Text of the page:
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Digital Distraction Recommended Guidelines

I hope you took a minute to read and an hour to think about the letter from Rene Robinson about understanding, framing, and approaching digital distractions in life and family. No doubt, your situation is unique, and so will the approach be. Below are recommendations you can talk about and readily apply in your family council. If you have other recommendations, please leave a comment below or contact us. We would love to compile a list of recommendations and resources for everyone benefit.

“All happy families resemble one another. All unhappy (distracted) families are unhappy (diverted) in their own way.” Leo Tolstoy

We live in the “instant potato society,” and this instant gratifications is no longer for kings, but for all commoners. It’s not only expected, it’s demanded. In this time of instant gratifications and notifications (news, text, tweet, pins, likes, emails, etc.) it’s increasingly important to understand the constant barrage and creative barriers that need to be placed. This is for parents and children alike. Below are some recommendations.

  1. Set boundaries for yourselves and your children. Schedule times during the day that you check emails, texts, or social media. Limit their device use based on what works best for you. The late Steve Jobs said that his children were limited to 30 minutes of screen time per day, on all screens (phones, tables, tv, etc.). Another options is to give one power charge of the device per week. This means no charging throughout the week. They get to choose, and learn, how to use their time and limited resources wisely.
  2. No devices allowed at the dinner table or other important family functions (family night, councils, etc.). Make this a sacred time for conversation as a family. That can be difficult with teenagers who have sports, clubs, etc. during the week where family dinner is scattered, do your best. It’s recommended to have at least one parent eating with a child so they never eat alone and have the parents connection.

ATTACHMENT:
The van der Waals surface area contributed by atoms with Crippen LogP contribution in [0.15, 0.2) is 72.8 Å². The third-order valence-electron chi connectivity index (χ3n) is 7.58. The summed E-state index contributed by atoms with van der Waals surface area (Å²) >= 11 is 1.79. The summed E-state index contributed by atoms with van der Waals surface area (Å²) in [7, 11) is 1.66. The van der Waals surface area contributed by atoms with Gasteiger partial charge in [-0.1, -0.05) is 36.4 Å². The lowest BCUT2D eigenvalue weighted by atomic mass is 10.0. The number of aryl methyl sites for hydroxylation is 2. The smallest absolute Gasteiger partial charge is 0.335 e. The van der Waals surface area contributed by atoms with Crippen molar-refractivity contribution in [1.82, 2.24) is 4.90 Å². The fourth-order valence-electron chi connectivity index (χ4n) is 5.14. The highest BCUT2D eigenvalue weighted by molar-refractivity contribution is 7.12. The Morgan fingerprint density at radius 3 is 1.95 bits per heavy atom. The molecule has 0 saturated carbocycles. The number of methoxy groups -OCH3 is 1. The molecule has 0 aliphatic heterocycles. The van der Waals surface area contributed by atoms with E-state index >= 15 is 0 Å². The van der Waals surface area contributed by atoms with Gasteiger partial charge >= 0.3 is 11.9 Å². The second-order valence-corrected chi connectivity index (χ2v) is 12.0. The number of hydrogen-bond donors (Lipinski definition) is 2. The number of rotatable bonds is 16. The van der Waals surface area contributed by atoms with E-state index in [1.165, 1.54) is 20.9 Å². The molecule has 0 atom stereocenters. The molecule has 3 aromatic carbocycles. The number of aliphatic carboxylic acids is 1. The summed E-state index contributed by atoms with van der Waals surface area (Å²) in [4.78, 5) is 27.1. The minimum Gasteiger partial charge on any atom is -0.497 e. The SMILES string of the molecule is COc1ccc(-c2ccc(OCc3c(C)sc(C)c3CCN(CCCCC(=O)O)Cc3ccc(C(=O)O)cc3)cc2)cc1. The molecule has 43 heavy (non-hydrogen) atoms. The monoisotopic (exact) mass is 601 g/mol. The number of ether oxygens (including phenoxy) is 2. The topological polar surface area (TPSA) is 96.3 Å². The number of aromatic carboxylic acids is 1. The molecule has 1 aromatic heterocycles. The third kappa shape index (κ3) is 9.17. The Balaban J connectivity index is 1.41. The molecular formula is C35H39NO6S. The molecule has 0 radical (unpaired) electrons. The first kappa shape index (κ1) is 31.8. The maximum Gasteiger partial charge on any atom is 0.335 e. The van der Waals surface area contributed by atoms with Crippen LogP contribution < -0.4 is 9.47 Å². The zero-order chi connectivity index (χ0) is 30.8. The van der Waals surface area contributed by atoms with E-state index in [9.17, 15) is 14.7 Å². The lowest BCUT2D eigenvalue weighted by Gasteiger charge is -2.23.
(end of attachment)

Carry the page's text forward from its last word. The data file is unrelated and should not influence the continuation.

3. Have a device fast once a month. Perhaps it could coincide with your regular fast.
  4. Read paper scriptures and leave your devices in another room.
  5. Instead of watching a movie, go on a hike or a bike ride to enjoy all of the beautiful creations of our creator, Heavenly Father. How can we appreciate them if we don’t show appreciation.
  6. The non-smart or flip phone might be the smartest device of them all. You might find that one of the smartest guys has one of the dumbest phones. They know how to cut out the noise and clutter in their lives. Their focus is on producing, protecting, and serving, not consuming.

Let’s all make a concerted effort in these areas so that we will be able to have more of a focus in our lives on what’s important, on what we want most, not just what we want now. In the meantime, ponder on the primary song “My Heavenly Father Loves Me?

1. Whenever I hear the song of a bird
Or look at the blue, blue sky,
Whenever I feel the rain on my face
Or the wind as it rushes by,
Whenever I touch a velvet rose
Or walk by our lilac tree,
I’m glad that I live in this beautiful world
Heav’nly Father created for me.

2. He gave me my eyes that I might see
The color of butterfly wings.
He gave me my ears that I might hear
The magical sound of things.
He gave me my life, my mind, my heart:
I thank him rev’rently
For all his creations, of which I’m a part.
Yes, I know Heav’nly Father loves me.

A world of greater complexity requires greater simplicity. Are you a consumer or a producer in this world?

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